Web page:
A Single-Cell Perspective on Non-Growing but Metabolically Active (NGMA) Bacteria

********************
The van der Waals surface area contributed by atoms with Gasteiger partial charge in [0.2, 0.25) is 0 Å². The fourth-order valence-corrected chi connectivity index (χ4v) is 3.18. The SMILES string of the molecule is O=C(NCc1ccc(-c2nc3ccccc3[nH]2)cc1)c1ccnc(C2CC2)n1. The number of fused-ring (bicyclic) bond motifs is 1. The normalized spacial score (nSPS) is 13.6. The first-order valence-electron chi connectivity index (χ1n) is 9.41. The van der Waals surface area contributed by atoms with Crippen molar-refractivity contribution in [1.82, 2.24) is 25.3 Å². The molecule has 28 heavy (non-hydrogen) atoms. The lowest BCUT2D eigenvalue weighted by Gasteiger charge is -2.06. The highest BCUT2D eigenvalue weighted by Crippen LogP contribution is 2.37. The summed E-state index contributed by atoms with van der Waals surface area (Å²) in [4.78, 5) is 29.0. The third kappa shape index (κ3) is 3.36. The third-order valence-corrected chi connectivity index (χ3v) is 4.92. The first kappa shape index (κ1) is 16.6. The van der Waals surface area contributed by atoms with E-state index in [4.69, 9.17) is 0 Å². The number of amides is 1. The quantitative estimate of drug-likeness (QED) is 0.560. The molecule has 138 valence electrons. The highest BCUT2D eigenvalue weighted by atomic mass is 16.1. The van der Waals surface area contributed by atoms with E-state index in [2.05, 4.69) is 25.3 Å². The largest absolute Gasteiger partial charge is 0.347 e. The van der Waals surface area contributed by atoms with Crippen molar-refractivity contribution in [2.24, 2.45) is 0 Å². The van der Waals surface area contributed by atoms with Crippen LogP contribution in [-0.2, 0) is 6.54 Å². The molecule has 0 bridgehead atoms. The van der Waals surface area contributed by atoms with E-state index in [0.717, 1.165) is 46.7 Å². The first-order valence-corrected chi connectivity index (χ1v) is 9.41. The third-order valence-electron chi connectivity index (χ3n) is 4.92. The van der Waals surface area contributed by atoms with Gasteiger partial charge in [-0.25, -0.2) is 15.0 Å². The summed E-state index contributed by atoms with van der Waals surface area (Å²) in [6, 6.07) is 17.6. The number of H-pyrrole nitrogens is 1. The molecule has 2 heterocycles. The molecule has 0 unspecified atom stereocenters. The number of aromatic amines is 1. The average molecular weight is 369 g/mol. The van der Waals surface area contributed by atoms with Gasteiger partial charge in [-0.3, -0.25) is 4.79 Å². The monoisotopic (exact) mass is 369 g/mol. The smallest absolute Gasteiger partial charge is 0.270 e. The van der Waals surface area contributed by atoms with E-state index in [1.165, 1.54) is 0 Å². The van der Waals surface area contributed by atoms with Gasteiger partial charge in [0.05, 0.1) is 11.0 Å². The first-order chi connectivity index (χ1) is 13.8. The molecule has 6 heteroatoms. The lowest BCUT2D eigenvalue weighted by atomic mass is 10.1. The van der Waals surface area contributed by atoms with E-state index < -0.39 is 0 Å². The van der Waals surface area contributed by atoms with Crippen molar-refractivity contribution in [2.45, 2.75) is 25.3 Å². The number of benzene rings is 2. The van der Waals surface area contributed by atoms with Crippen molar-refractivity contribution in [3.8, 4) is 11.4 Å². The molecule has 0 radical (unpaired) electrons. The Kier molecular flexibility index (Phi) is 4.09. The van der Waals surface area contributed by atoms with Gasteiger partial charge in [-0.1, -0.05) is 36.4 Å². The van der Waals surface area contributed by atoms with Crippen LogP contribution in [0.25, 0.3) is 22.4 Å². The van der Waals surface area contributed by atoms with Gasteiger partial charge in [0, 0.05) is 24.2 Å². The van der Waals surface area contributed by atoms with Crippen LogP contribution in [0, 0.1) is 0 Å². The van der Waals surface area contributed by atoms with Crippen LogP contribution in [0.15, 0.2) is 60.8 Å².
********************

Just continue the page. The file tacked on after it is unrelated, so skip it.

A long-standing and fundamental problem in microbiology is the non-trivial discrimination between live and dead cells. The existence of physically intact and possibly viable bacterial cells that fail to replicate during a more or less protracted period of observation, despite environmental conditions that are ostensibly propitious for growth, has been extensively documented in many different organisms. In clinical settings, non-culturable cells may contribute to non-apparent infections capable of reactivating after months or years of clinical latency, a phenomenon that has been well documented in the specific case of Mycobacterium tuberculosis. The prevalence of these silent but potentially problematic bacterial reservoirs has been highlighted by classical approaches such as limiting culture dilution till extinction of growing cells, followed by resuscitation of apparently "viable but non-culturable'' (VBNC) subpopulations. Although these assays are useful to demonstrate the presence of VBNC cells in a population, they are effectively retrospective and are not well suited to the analysis of non-replicating cells per se. Here, we argue that research on a closely related problem, which we shall refer to as the "non-growing but metabolically active'' state, is poised to advance rapidly thanks to the recent development of novel technologies and methods for real-time single-cell analysis. In particular, the combination of fluorescent reporter dyes and strains, microfluidic and microelectromechanical systems, and time-lapse fluorescence microscopy offers tremendous and largely untapped potential for future exploration of the physiology of non-replicating cells.